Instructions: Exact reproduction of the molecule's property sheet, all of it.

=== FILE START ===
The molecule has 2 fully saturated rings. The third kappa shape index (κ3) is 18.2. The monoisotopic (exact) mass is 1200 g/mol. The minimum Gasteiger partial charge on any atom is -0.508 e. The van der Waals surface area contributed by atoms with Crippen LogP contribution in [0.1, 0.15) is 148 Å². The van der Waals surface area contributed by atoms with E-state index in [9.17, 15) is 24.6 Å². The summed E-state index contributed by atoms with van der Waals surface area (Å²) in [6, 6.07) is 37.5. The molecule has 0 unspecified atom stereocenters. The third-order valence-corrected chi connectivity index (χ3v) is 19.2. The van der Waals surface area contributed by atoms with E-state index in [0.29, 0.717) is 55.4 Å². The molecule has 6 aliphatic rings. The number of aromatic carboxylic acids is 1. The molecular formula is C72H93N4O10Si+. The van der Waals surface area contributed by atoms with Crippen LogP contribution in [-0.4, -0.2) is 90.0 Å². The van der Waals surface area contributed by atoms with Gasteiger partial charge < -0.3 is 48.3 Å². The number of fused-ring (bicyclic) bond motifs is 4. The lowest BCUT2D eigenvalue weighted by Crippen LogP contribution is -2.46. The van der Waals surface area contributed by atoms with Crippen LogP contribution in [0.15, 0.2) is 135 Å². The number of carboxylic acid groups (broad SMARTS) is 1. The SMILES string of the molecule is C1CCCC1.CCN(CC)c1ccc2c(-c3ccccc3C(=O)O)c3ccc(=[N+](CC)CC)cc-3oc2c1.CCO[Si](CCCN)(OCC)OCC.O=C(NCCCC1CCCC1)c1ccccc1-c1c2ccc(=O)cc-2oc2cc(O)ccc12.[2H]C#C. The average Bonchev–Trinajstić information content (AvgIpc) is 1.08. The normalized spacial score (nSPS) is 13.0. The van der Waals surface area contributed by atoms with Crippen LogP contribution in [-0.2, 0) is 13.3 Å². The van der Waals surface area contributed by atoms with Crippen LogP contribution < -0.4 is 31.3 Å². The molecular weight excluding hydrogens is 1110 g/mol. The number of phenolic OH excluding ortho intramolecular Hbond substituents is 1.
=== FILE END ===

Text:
The molecule has 2 fully saturated rings. The third kappa shape index (κ3) is 18.2. The monoisotopic (exact) mass is 1200 g/mol. The minimum Gasteiger partial charge on any atom is -0.508 e. The van der Waals surface area contributed by atoms with Crippen LogP contribution in [0.1, 0.15) is 148 Å². The van der Waals surface area contributed by atoms with E-state index in [9.17, 15) is 24.6 Å². The summed E-state index contributed by atoms with van der Waals surface area (Å²) in [6, 6.07) is 37.5. The molecule has 0 unspecified atom stereocenters. The third-order valence-corrected chi connectivity index (χ3v) is 19.2. The van der Waals surface area contributed by atoms with E-state index in [0.29, 0.717) is 55.4 Å². The molecule has 6 aliphatic rings. The number of aromatic carboxylic acids is 1. The molecular formula is C72H93N4O10Si+. The van der Waals surface area contributed by atoms with Crippen LogP contribution in [-0.4, -0.2) is 90.0 Å². The van der Waals surface area contributed by atoms with Gasteiger partial charge < -0.3 is 48.3 Å². The number of fused-ring (bicyclic) bond motifs is 4. The lowest BCUT2D eigenvalue weighted by Crippen LogP contribution is -2.46. The van der Waals surface area contributed by atoms with Crippen LogP contribution in [0.15, 0.2) is 135 Å². The number of carboxylic acid groups (broad SMARTS) is 1. The SMILES string of the molecule is C1CCCC1.CCN(CC)c1ccc2c(-c3ccccc3C(=O)O)c3ccc(=[N+](CC)CC)cc-3oc2c1.CCO[Si](CCCN)(OCC)OCC.O=C(NCCCC1CCCC1)c1ccccc1-c1c2ccc(=O)cc-2oc2cc(O)ccc12.[2H]C#C. The average Bonchev–Trinajstić information content (AvgIpc) is 1.08. The normalized spacial score (nSPS) is 13.0. The van der Waals surface area contributed by atoms with Crippen LogP contribution in [-0.2, 0) is 13.3 Å². The van der Waals surface area contributed by atoms with Crippen LogP contribution < -0.4 is 31.3 Å². The molecular weight excluding hydrogens is 1110 g/mol. The number of phenolic OH excluding ortho intramolecular Hbond substituents is 1.